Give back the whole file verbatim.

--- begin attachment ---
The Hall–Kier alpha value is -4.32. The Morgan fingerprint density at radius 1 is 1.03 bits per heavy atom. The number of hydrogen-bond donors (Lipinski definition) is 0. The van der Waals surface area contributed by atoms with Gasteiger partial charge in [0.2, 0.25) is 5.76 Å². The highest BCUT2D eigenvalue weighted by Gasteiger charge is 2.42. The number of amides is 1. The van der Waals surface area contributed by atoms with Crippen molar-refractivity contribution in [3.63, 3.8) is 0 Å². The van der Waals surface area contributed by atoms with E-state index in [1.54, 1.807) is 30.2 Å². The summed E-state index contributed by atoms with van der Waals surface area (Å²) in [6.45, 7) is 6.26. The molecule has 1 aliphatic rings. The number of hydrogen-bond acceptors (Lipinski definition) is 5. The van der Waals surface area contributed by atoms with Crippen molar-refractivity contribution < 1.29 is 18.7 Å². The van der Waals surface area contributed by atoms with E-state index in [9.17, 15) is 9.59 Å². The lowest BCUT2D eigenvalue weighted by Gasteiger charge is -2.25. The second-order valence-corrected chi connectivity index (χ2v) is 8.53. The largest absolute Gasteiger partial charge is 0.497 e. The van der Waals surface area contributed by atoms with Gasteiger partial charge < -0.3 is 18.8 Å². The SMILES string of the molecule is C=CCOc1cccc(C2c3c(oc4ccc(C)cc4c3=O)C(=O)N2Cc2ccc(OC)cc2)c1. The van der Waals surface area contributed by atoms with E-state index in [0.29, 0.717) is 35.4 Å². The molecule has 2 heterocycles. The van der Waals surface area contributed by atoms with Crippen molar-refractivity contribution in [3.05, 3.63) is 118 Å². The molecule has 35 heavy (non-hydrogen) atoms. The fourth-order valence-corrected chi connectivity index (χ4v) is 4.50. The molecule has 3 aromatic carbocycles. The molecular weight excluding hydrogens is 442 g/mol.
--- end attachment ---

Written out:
The Hall–Kier alpha value is -4.32. The Morgan fingerprint density at radius 1 is 1.03 bits per heavy atom. The number of hydrogen-bond donors (Lipinski definition) is 0. The van der Waals surface area contributed by atoms with Gasteiger partial charge in [0.2, 0.25) is 5.76 Å². The highest BCUT2D eigenvalue weighted by Gasteiger charge is 2.42. The number of amides is 1. The van der Waals surface area contributed by atoms with Crippen molar-refractivity contribution in [3.63, 3.8) is 0 Å². The van der Waals surface area contributed by atoms with E-state index in [1.54, 1.807) is 30.2 Å². The summed E-state index contributed by atoms with van der Waals surface area (Å²) in [6.45, 7) is 6.26. The molecule has 1 aliphatic rings. The number of hydrogen-bond acceptors (Lipinski definition) is 5. The van der Waals surface area contributed by atoms with Crippen molar-refractivity contribution < 1.29 is 18.7 Å². The van der Waals surface area contributed by atoms with E-state index in [9.17, 15) is 9.59 Å². The lowest BCUT2D eigenvalue weighted by Gasteiger charge is -2.25. The second-order valence-corrected chi connectivity index (χ2v) is 8.53. The largest absolute Gasteiger partial charge is 0.497 e. The van der Waals surface area contributed by atoms with Gasteiger partial charge < -0.3 is 18.8 Å². The SMILES string of the molecule is C=CCOc1cccc(C2c3c(oc4ccc(C)cc4c3=O)C(=O)N2Cc2ccc(OC)cc2)c1. The van der Waals surface area contributed by atoms with E-state index in [0.29, 0.717) is 35.4 Å². The molecule has 2 heterocycles. The van der Waals surface area contributed by atoms with Crippen molar-refractivity contribution in [3.05, 3.63) is 118 Å². The molecule has 35 heavy (non-hydrogen) atoms. The fourth-order valence-corrected chi connectivity index (χ4v) is 4.50. The molecule has 3 aromatic carbocycles. The molecular weight excluding hydrogens is 442 g/mol.